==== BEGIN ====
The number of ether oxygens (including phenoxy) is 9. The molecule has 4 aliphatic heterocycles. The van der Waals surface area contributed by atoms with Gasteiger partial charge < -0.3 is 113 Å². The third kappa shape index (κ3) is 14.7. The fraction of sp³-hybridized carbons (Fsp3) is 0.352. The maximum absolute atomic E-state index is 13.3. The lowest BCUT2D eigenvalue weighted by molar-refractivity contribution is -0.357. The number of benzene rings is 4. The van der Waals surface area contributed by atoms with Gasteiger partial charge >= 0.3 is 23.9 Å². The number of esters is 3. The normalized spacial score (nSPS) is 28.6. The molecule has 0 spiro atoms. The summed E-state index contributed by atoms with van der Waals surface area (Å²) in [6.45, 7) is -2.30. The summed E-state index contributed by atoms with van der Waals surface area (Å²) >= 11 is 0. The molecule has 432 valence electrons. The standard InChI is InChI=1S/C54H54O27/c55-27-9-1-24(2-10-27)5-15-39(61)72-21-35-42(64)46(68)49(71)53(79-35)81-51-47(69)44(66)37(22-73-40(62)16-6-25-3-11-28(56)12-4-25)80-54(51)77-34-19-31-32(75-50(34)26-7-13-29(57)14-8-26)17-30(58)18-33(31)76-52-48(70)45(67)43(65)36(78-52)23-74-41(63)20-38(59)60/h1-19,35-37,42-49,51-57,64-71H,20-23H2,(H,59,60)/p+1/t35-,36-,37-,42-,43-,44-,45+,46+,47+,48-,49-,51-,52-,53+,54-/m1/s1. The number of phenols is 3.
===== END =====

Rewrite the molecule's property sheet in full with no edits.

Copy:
The number of ether oxygens (including phenoxy) is 9. The molecule has 4 aliphatic heterocycles. The van der Waals surface area contributed by atoms with Gasteiger partial charge < -0.3 is 113 Å². The third kappa shape index (κ3) is 14.7. The fraction of sp³-hybridized carbons (Fsp3) is 0.352. The maximum absolute atomic E-state index is 13.3. The lowest BCUT2D eigenvalue weighted by molar-refractivity contribution is -0.357. The number of benzene rings is 4. The van der Waals surface area contributed by atoms with Gasteiger partial charge >= 0.3 is 23.9 Å². The number of esters is 3. The normalized spacial score (nSPS) is 28.6. The molecule has 0 spiro atoms. The summed E-state index contributed by atoms with van der Waals surface area (Å²) in [6.45, 7) is -2.30. The summed E-state index contributed by atoms with van der Waals surface area (Å²) >= 11 is 0. The molecule has 432 valence electrons. The standard InChI is InChI=1S/C54H54O27/c55-27-9-1-24(2-10-27)5-15-39(61)72-21-35-42(64)46(68)49(71)53(79-35)81-51-47(69)44(66)37(22-73-40(62)16-6-25-3-11-28(56)12-4-25)80-54(51)77-34-19-31-32(75-50(34)26-7-13-29(57)14-8-26)17-30(58)18-33(31)76-52-48(70)45(67)43(65)36(78-52)23-74-41(63)20-38(59)60/h1-19,35-37,42-49,51-57,64-71H,20-23H2,(H,59,60)/p+1/t35-,36-,37-,42-,43-,44-,45+,46+,47+,48-,49-,51-,52-,53+,54-/m1/s1. The number of phenols is 3.